But part of the problem, Simpson says, is a lack of communication. Some of the farmers he spoke to, for instance, thought that fair trade meant they couldn’t force their own children to work in the field but that other people’s children were okay. “They didn’t think that they were doing anything wrong,” he says. “Some people said, well, you know, they tell us something about children when we first sign up and then that’s all we ever hear.”

He also cites an unpublished 2008 report on child labor that found foster children in Burkina Faso to be particularly vulnerable. It also included a number of recommendations to stem the problem. “One very simple one was just to have the farmers themselves come up with a charter on conduct for child labor and have them police it themselves,” he says. It was never implemented.

Limited Brands, Victoria’s Secret’s parent company, says it is “very concerned” about the allegations. “If this allegation is true,” it says in a statement, “it describes behavior that is contrary to our company’s values and the code of labor and sourcing standards that we require all of our suppliers to meet. These standards expressly prohibit child labor.”

We’re not giving up on fair trade just yet, of course. Despite its flaws, there remains the overwhelming potential to make the system work for the betterment of all communities. If what we have here is a failure to communicate, then we need to talk.

[Via Bloomberg News]

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4 Responses to “Is Victoria’s “Secret” Child Cotton Laborers in Africa?”

  1. TejasDawg says:

    People need to be more understanding of the context of rural agriculture. Small farms need lots of hands to harvest crops where expensive machinery is not available. These kids were likely not ‘forced’ to harvest cotton. There is likely some sort of incentive for them helping, be it food, money or something else. Additionally, these experiences provide an invaluable learning experience to these children. They learn about farming, hard work, and the importance of education. Keeping them off the farm is a mistake and will lead them into the urban chaos which often leads to drug/sex trade and other degenerative life styles. Keep the kids on the farm! Let them learn from experience and capitalize on opportunity. These models and Victoria Secret should be proud to support these farmers, their families, and even the children helping with the harvest. This is what life on our planet is like, lets stop pretending kids don’t need work.

  2. Tabuism says:

    Any company that usese child labour will never see a penny from me !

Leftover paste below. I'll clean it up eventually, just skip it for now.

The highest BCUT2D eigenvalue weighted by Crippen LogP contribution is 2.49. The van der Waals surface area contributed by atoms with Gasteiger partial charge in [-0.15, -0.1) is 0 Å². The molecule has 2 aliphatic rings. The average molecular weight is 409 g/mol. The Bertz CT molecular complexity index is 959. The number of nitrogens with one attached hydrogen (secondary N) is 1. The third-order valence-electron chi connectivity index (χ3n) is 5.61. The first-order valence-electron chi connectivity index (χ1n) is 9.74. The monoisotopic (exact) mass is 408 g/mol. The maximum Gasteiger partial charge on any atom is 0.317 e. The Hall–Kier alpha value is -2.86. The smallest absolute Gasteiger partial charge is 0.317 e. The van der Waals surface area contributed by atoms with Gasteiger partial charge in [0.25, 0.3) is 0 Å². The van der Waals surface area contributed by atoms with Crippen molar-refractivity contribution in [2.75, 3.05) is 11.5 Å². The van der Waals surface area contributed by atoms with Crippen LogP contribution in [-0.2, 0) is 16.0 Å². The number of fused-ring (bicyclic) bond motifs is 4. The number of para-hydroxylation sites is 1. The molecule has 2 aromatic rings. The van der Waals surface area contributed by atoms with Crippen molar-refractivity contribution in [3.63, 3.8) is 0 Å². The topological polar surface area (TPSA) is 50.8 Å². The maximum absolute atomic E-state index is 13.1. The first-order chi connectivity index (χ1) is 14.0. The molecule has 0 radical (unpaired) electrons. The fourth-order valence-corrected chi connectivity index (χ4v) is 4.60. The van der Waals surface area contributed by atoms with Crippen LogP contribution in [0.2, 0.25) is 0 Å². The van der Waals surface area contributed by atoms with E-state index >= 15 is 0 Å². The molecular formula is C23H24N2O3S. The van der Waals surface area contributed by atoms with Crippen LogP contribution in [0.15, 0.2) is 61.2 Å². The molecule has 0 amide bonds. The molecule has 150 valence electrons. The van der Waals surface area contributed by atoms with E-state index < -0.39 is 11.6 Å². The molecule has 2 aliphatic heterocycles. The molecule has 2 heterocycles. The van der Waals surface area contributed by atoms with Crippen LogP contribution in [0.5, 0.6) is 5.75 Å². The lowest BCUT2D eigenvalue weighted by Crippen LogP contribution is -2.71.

3. Scott Poynton (@Scottpoynton) says:

    Guys, it’s simple. You’ve got to get out in the bush and look deeply into your supply chain yourselves or get someone with experience to do it for you. This is the same problem that Nestlé had with its palm oil when Greenpeace attacked it – it simply hadn’t gone right out to the farm to know exactly where it’s palm oil was coming from. Victoria’s Secret has good Values, don’t outsource their delivery to a certification scheme – this will happen time and again. After Values, you need Transparency to know exactly where your raw materials come from and then you need Transformation to help your suppliers change to meet your Values.

    TFT can help http://www.tft-forests.org

    Scott Poynton
    Founder
    TFT

  4. Michael Zelmer says:

    Following its own investigation of the claims made by Bloomberg of child labour, Fairtrade International released its response today.

    It can be found on the front page of http://www.fairtrade.net (or directly at http://www.bit.ly/FIBlmbgResp). In particular, it refutes the claims that the person featured in the articles was involved in cotton production at all (Fairtrade certified or otherwise) and that she was under the age of 18. It also raises serious concerns regarding the journalist’s methods.

    Nevertheless, it should be noted that no system can guarantee that a product is 100% child labour free. However, the Fairtrade system has standards against it, an audit-based monitoring system to catch it if it occurs, and clear protocols on what to do if it does that focus first on the safety of any at-risk children and second on mitigating the risk of it happening again.

    Michael Zelmer
    Fairtrade Canada